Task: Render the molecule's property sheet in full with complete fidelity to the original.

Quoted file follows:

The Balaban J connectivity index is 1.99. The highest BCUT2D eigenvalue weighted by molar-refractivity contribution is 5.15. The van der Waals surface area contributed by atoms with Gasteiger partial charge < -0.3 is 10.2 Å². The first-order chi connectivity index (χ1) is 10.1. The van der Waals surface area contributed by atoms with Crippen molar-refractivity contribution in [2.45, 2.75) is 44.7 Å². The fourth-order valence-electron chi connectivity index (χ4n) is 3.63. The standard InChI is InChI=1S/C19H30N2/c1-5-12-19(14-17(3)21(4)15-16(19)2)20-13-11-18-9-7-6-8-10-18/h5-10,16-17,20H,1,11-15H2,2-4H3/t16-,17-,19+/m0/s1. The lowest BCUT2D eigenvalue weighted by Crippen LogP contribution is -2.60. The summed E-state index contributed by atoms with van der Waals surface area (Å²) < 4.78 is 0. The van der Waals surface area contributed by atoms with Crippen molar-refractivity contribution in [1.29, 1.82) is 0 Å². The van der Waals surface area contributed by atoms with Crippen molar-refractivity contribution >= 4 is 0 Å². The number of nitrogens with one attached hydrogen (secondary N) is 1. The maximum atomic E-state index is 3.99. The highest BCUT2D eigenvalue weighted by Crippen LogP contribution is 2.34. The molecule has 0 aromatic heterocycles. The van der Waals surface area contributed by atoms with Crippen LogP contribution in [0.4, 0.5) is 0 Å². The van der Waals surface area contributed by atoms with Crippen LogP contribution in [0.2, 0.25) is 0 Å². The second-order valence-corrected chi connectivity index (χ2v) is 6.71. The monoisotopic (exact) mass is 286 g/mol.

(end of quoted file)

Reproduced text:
The Balaban J connectivity index is 1.99. The highest BCUT2D eigenvalue weighted by molar-refractivity contribution is 5.15. The van der Waals surface area contributed by atoms with Gasteiger partial charge < -0.3 is 10.2 Å². The first-order chi connectivity index (χ1) is 10.1. The van der Waals surface area contributed by atoms with Crippen molar-refractivity contribution in [2.45, 2.75) is 44.7 Å². The fourth-order valence-electron chi connectivity index (χ4n) is 3.63. The standard InChI is InChI=1S/C19H30N2/c1-5-12-19(14-17(3)21(4)15-16(19)2)20-13-11-18-9-7-6-8-10-18/h5-10,16-17,20H,1,11-15H2,2-4H3/t16-,17-,19+/m0/s1. The lowest BCUT2D eigenvalue weighted by Crippen LogP contribution is -2.60. The summed E-state index contributed by atoms with van der Waals surface area (Å²) < 4.78 is 0. The van der Waals surface area contributed by atoms with Crippen molar-refractivity contribution in [1.29, 1.82) is 0 Å². The van der Waals surface area contributed by atoms with Crippen molar-refractivity contribution >= 4 is 0 Å². The number of nitrogens with one attached hydrogen (secondary N) is 1. The maximum atomic E-state index is 3.99. The highest BCUT2D eigenvalue weighted by Crippen LogP contribution is 2.34. The molecule has 0 aromatic heterocycles. The van der Waals surface area contributed by atoms with Crippen LogP contribution in [0.4, 0.5) is 0 Å². The van der Waals surface area contributed by atoms with Crippen LogP contribution in [0.2, 0.25) is 0 Å². The second-order valence-corrected chi connectivity index (χ2v) is 6.71. The monoisotopic (exact) mass is 286 g/mol.